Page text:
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Playing the Pawn in PewDiePie’s Blame Game

Because top YouTube star PewDiePie was dumped by Disney and YouTube in the wake of videos he created that were criticized for being anti-Semitic, it came as no surprise that he would produce a video responding to the controversy as he did Thursday.

But what came as something of a shock to me was that in the first minute of his counteroffensive, he cited a column I wrote about him for Variety in 2013 as Exhibit A in what he perceives as the media’s agenda to destroy him.

“I think most Internet personalities can agree with me that the media generally doesn’t like us very much,” he explains to viewers at the outset of his 11-minute video. “Variety, for example, posted in 2013 ‘If PewDiePie is YouTube’s Top Talent, We Are All Doomed.’ That was my introduction to the media. I don’t think I understood it at the time, I think what this article showed more than anything, old school media doesn’t like Internet personalities because they’re scared of us.”

PewDiePie continues for the majority of this video to lambaste the media, particularly The Wall Street Journal for breaking the story that led to his Disney ouster. (And if I thought I got it bad in the video, PewDiePie flashes them a middle finger and jams it in his mouth at the 10:22 mark.)

If this vilification of the news business seems familiar, it’s because the current president of the United States employs the same strategy: Blame the media for problems that are entirely of your own creation, and distract your millions of followers by giving them something to rally around.

Like Trump, he has a pro-wrestler instinct for strengthening the sense of community he has built with his massive audience base by allowing them to share in his persecution complex.

But in truth, he should thank the media for helping build the notoriety that is only going to bring more visibility to PewDiePie and take his career to the next level. Disney may have cut him off this week, but how much longer before ABC casts him in the next season of “Dancing with the Stars,” the destination of choice for disgraced celebrities in need of reputation rehab?

Or maybe Trump has an opening for him in his cabinet.

It’s interesting that nowhere in the video does PewDiePie come anywhere close to criticizing Disney or YouTube, which are the entities that pulled the plug on their respective deals with him. Neither of these companies were forced by the media to turn their backs on PewDiePie when the anti-Semitism story came out; they made a choice to do so.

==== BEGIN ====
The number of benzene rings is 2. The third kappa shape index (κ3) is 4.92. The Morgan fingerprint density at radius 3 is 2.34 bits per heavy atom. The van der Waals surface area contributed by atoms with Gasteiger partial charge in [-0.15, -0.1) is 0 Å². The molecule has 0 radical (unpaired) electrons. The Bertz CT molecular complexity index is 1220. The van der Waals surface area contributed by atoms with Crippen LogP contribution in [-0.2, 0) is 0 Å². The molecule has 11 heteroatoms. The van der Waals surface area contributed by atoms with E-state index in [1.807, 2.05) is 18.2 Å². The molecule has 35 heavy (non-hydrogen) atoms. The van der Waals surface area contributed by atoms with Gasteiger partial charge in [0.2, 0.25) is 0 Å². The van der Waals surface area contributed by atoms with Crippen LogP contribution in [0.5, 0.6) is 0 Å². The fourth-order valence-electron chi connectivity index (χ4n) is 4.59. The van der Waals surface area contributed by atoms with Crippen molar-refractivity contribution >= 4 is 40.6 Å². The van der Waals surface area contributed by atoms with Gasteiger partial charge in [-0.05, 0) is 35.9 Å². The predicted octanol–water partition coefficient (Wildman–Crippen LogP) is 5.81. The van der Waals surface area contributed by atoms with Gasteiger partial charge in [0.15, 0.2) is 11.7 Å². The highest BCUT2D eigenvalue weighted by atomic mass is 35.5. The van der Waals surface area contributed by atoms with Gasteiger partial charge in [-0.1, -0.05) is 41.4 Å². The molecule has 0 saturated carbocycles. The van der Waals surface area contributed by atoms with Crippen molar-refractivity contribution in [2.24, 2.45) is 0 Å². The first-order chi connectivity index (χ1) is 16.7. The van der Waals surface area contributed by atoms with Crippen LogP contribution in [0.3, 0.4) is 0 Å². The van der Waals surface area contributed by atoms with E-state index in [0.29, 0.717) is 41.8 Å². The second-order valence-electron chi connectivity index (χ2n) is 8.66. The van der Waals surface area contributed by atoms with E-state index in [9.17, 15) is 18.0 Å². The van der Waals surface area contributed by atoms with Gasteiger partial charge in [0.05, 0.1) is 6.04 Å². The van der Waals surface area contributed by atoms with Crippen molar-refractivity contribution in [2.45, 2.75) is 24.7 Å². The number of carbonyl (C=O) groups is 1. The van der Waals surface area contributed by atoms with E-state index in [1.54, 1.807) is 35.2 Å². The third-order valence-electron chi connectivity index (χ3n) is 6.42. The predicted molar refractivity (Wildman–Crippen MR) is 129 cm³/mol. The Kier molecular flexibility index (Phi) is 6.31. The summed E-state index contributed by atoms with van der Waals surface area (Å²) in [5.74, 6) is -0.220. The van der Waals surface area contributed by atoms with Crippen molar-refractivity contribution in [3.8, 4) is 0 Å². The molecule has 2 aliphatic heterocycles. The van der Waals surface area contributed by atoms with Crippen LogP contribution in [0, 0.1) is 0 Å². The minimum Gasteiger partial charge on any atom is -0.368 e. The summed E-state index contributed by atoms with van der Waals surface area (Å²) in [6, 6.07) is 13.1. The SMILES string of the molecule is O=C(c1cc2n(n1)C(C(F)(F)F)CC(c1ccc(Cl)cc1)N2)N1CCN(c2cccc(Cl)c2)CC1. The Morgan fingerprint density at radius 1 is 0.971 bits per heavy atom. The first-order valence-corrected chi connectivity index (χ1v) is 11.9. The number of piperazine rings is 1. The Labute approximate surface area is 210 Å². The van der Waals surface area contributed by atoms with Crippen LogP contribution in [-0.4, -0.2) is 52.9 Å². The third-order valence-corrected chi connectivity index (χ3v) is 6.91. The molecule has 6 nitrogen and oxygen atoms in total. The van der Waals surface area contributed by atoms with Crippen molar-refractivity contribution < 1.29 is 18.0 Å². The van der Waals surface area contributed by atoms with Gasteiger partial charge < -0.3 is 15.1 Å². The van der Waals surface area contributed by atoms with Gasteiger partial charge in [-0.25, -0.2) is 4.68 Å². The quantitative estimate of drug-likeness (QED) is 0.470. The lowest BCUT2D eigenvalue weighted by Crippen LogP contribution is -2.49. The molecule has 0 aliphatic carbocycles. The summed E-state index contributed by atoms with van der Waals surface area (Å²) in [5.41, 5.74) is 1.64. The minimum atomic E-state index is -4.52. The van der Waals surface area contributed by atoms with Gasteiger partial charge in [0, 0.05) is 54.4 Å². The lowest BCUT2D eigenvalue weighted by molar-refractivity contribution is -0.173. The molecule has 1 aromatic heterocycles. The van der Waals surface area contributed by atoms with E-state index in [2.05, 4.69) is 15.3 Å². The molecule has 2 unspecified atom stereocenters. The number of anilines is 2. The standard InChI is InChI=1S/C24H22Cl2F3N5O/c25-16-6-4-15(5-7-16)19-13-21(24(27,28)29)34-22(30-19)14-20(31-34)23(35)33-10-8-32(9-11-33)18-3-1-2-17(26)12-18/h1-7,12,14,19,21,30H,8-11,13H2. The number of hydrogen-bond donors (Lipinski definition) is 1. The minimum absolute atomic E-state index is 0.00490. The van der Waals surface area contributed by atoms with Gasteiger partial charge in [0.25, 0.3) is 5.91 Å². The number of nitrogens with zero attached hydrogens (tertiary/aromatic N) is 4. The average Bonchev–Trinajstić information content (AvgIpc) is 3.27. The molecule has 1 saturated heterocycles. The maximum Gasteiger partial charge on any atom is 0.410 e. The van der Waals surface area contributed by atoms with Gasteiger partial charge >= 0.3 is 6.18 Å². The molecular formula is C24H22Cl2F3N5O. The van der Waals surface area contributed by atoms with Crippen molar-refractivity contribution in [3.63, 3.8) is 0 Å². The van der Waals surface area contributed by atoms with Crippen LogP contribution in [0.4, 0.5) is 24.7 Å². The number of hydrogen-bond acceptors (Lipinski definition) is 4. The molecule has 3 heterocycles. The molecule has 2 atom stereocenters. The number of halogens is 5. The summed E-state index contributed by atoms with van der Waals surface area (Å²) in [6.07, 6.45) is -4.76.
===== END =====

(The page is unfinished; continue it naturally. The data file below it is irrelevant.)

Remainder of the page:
To be clear: I am not accusing PewDiePie of being anti-Semitic. I only saw one of the videos in question (many of which have since been yanked from YouTube), and it struck me less as the product of some genuine hatred of his for Jewish people and more just as humor of questionable taste.

Unfortunately, the anti-Semitism accusations doesn’t help dispel the Trump parallels here.

The response video also seems to fit a pattern of publicity-generating controversy that was in evidence last year when PewDiePie threatened to cut ties with YouTube; it’s as if he is styling himself to be some kind of 21st century conflation of Lenny Bruce and Andy Kaufman, testing the boundaries of decency and turning his career into performance art.

I can understand why PewDiePie would be upset about what I wrote about him in 2013; it was a fairly vicious assessment of what I thought, and continue to think, about his act, which I described thusly: “Foul-mouthed PewDiePie jabbers nonsensically to the fans he calls ‘bros’ primarily about videogames in a voice that reminds you of a young Bobcat Goldthwait between hits of nitrous oxide.”

But let’s get real about PewDiePie’s crocodile tears. The column made abundantly clear that what I think doesn’t really matter because I am not in his target demographic. The ultimate point of that column was that the entertainment industry needed to get over any reflexive revulsion like my own that they might have toward him and reckon with this new force in media. The intentionally hysterically pitched headline wasn’t a symptom of how venomously I hate him; it was a comedic exaggeration of how much oldsters like myself can’t grasp his act, a nuance he seems not to have picked up.

Jeff Minton for Variety

But what really steams me is what PewDiePie neglected to share with the world in his video Thursday: Variety put PewDiePie on the cover in 2015 in an article that couldn’t have been more positive, hailing him as the leader of a new movement in entertainment. How come he didn’t complain then about the 2013 column when he agreed to pose for these pictures?

For the past three years, Variety has devoted three cover stories to the influencer phenomenon precisely because it matters and we were proud to be ahead of the curve. So forgive me for bristling when PewDiePie spouts, as he did today, “We have so much influence and such a large voice and I don’t think they understand it, and that’s why they take this approach.”

No, PewDiePie, the opposite of what you said is true: Variety understood your audience and influence from the very beginning, which is why you, and many other Internet stars out there, have gotten coverage both positive and negative from Variety over the years. We have spent so much energy legitimizing you and other digital-native influencers that it’s ridiculous of you to say our agenda is to de-legitimize you.

So make me a prop in your propaganda if  you must. But pardon me if I’m not willing to passively play the straw man you want to knock down to serve your misguided argument.


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